7

@hakoja correctly points out that what you are asking for is not compatible with CCA security (the security property that Cramer-Shoup satisfies). More specifically, you seem to be looking for a rerandomizable, RCCA-secure encryption scheme. These two properties mean: Rerandomizable: Given an encryption of an unknown $m$, there is a way to generate fresh ...


6

Answering only your first question: no, that's not possible. Essentially, if it was possible to randomize the ciphertext of Cramer-Shoup, then it wouldn't be IND-CCA2 secure. However it is IND-CCA2 secure, so it cannot be re-randomizable.


4

CS-lite has the same homomorphic properties as ElGamal. In particular, compontentwise product of $\textsf{Enc}(pk,m_1)$ and $\textsf{Enc}(pk,m_2)$ is a valid encryption of $m_1 m_2$ (and hence will decrypt properly): $$(g_1^r, g_2^r, A^r m_1, B^r) \cdot (g_1^s, g_2^s, A^s m_2, B^s) = (g_1^{r+s}, g_2^{r+s}, A^{r+s} (m_1m_2), B^{r+s})$$ So a simple CCA2 ...


3

Yes, if you allow to introduce other primitives into the PKE scheme. The Kurosawa-Desmedt scheme is an example whose secret key consists of four exponents in $\mathbb{Z}_q$. Let us fix a group $\mathbb{G}$ of prime order $q$. Let $H$ be a secure hash function (TCR security). Cramer and Shoup Let us review the Cramer-Shoup scheme. As you wrote, the scheme ...


2

A universal one-way hash function (or UOWHF), also known as a target-collision-resistant (or TCR) hash function, is a randomized hash function $H_r(m)$ with the following security: If an adversary commits to a message $m$, then upon being challenged with a random $r$, the adversary cannot find a distinct message $m' \ne m$ such that $H_r(m) = H_r(m')$. (...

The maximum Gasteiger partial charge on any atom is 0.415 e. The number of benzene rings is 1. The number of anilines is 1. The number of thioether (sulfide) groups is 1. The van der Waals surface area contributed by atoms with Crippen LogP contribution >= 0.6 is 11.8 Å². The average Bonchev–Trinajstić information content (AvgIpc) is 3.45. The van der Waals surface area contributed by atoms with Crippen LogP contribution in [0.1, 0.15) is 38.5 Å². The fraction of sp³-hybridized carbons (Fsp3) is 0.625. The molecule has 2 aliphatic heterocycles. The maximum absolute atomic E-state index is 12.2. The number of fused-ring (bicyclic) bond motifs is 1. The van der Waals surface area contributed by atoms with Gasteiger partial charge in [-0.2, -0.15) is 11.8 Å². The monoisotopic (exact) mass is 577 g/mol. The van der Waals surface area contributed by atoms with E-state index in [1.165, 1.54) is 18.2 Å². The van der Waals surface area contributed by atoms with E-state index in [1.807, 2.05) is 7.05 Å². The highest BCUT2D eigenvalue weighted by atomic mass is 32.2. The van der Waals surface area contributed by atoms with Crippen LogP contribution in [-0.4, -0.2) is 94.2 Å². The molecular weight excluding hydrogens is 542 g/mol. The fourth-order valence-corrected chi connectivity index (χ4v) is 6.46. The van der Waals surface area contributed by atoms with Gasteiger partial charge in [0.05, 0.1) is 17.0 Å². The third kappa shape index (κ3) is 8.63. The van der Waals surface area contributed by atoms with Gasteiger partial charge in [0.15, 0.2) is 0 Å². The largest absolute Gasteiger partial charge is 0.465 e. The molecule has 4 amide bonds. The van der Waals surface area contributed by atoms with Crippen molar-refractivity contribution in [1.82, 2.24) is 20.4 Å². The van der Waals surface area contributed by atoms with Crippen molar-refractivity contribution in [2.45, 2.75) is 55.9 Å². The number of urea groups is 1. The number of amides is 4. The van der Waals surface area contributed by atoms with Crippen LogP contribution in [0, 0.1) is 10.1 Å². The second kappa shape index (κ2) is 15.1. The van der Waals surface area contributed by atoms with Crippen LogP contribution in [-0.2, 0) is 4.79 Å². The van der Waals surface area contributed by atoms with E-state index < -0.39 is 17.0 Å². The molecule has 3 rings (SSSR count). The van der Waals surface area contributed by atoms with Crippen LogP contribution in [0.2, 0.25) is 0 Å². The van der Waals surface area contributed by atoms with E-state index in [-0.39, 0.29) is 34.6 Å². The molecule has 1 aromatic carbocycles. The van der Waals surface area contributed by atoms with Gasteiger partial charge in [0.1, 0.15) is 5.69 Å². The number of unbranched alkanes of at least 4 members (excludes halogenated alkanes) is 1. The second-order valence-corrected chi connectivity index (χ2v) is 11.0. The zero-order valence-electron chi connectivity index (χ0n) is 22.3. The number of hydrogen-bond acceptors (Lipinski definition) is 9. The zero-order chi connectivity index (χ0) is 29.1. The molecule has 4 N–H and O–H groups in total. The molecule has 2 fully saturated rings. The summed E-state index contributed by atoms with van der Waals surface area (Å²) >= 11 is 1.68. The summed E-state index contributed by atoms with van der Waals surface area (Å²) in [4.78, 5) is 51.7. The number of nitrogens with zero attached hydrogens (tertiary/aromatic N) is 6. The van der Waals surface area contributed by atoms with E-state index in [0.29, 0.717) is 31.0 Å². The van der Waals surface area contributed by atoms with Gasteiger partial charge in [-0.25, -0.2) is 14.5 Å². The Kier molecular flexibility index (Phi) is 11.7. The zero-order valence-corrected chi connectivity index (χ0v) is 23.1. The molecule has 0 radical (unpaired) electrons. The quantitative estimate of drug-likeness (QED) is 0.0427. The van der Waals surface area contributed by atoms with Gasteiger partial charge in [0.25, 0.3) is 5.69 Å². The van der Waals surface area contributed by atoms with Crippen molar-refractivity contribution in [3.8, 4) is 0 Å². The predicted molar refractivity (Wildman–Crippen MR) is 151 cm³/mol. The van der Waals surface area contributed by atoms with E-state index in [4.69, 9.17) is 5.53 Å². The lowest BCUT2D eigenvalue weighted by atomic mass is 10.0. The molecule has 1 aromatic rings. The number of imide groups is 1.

2

A Cramer-Shoup public key has the form: $B = g_1^{b_1} g_2^{b_2}; \quad C = g_1^{c_1} g_2^{c_2}; \quad D = g_1^{d_1} g_2^{d_2}$ and an encryption of $m$ has the form: $g_1^r, ~ g_2^r, ~ m B^r, ~ (CD^\mu)^r$ where $\mu$ is a hash of the first 3 components. CCA security proof breaks down: In the CCA security proof, you observe that if you know the ...


1

Of course, it doesn't mean that adversary knows how to solve discrete log. We just wanted to say that adversary only knows that the point $P$ lies somewhere on a plain $\cal{P}$ of such form. We don't suppose that adversary knows actual parameters of the plane. But it's enough for us to deduce that $\cal{P}$ intersects with another plane $\cal{H}$ (which ...


1

Yes, this is possible. One possible argument is of algebraic nature, using the fact that there is some $a\in\{0,\dots,q-1\}$ with $g_2=g_1^a$ and rewriting the public key's defining equations using this relation. However, there's a much simpler justification: A Cramer-Shoup public key consists of five elements $g_1,g_2,c,d,h$ of a group of order $q$, hence ...


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